## 1/28/2013

### 01-28-13 - Importing Eudora MBX's to Gmail

I'd like to import all my old Eudora mail to gmail, to get it all together in one place, and for searchability.

(my current mail solution is to use Eudora POP on my local machine, but forward all my mail through gmail for spam filtering and archiving and searchability; it's working pretty well finally).

Gmail does not offer any "import from local disk" options. Sigh. There appear to be a few ways to do this :

1. Change my gmail temporarily to IMAP. Get all my Eudora MBX's into an IMAP client (something like Outlook; perhaps requiring an MBX to PST conversion step or something). Open the IMAP client and connect to gmail; drag the mail from the Eudora boxes to the gmail boxes.

Should work in theory, but a bit scary, and extremely slow (moving mail on IMAP is ungodly slow).

(Also, when I switch back to POP, is it going to redeliver me all that mail that I just uploaded? That would double-suck.)

2. Make a POP server somewhere. Convert the mbx's to mbox's to maildirs and dump them on the POP server for it to serve up. Tell gmail to grab mail from that POP server.

One issue is where I could get a POP server with a public IP and admin access. The other is that any time I try to do networking stuff it's a massive fail of mysterious problems and no error messages.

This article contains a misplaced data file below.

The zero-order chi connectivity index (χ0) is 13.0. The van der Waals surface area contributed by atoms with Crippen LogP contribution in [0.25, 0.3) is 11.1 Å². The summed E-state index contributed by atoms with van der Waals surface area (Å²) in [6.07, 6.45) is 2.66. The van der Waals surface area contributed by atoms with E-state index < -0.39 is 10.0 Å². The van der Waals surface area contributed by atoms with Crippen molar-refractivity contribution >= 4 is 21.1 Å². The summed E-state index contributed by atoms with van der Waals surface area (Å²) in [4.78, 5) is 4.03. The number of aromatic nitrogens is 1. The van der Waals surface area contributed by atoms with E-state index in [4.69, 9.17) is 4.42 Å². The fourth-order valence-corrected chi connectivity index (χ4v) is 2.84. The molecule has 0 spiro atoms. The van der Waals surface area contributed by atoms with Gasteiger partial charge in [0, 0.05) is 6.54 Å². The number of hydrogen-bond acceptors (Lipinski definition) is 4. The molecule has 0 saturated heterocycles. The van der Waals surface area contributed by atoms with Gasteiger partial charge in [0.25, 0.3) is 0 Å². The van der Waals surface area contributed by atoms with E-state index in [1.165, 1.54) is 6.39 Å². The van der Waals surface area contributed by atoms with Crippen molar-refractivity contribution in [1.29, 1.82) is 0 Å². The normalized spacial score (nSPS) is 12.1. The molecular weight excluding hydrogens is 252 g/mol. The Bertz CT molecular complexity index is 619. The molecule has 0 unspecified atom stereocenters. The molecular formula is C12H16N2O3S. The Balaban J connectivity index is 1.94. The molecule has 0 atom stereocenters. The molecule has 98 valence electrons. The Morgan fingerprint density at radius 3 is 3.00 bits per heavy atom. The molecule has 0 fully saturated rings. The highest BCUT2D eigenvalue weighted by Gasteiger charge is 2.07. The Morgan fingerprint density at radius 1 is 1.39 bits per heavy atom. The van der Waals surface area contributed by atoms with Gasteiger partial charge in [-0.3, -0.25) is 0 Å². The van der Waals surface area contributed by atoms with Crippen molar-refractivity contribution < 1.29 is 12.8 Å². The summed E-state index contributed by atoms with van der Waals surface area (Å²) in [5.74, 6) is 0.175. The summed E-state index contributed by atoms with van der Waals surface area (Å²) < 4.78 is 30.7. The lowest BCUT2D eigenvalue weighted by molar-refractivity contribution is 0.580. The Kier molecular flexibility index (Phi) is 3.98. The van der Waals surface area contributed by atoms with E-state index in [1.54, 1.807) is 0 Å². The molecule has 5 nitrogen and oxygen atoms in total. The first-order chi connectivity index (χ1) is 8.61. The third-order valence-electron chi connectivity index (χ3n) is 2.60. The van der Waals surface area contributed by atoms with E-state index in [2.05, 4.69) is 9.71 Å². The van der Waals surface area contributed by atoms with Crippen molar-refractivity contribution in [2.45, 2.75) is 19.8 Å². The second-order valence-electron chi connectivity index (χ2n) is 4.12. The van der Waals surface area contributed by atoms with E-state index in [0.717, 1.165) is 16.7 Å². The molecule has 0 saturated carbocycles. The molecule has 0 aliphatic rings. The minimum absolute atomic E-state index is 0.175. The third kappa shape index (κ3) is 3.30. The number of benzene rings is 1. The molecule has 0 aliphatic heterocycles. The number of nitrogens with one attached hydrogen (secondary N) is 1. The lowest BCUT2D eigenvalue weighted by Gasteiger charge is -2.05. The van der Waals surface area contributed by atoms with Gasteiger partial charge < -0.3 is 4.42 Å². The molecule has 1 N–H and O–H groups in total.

3. Get a Google Apps gmail account (different from regular gmail account for unknowable reasons). Import MBX's to Outlook. Use "Google Apps Migration for Microsoft Outlook" to import mail to Apps mail account. Use gmail fetcher to bring mail from apps-gmail to my normal gmail.

(similar alternative : get apps gmail. Convert mbx to mbox. Find a Mac. Use "Google Email Uploader for Mac" to upload the mbox. Transfer mail from apps-mail to normal mail).

(I could also use gmail API to write my own importer, but that also requires an Apps gmail, so may as well just use the existing importers in method 3)

It's all such a hassle that I'm once again tempted to just write my own damn email client. Sigh I wish I'd done that long ago, but it's always the local optimization to not do it. I'm so fucking sick of getting penis emails. Hello spam filterers, *penis* -> spam. You're welcome. And of course if I used my own email client, my private property (words) wouldn't be data-mined to serve me ads (you bastards).

(oddly gmail does remarkably well at spam detection on the cases that would be hard for me to do with simple filters; things like bank phishing mails that are designed to look exactly like legitimate mails from my bank; I don't think I could give that up, so I'd still be stuck with routing mail through gmail even if I had my own client).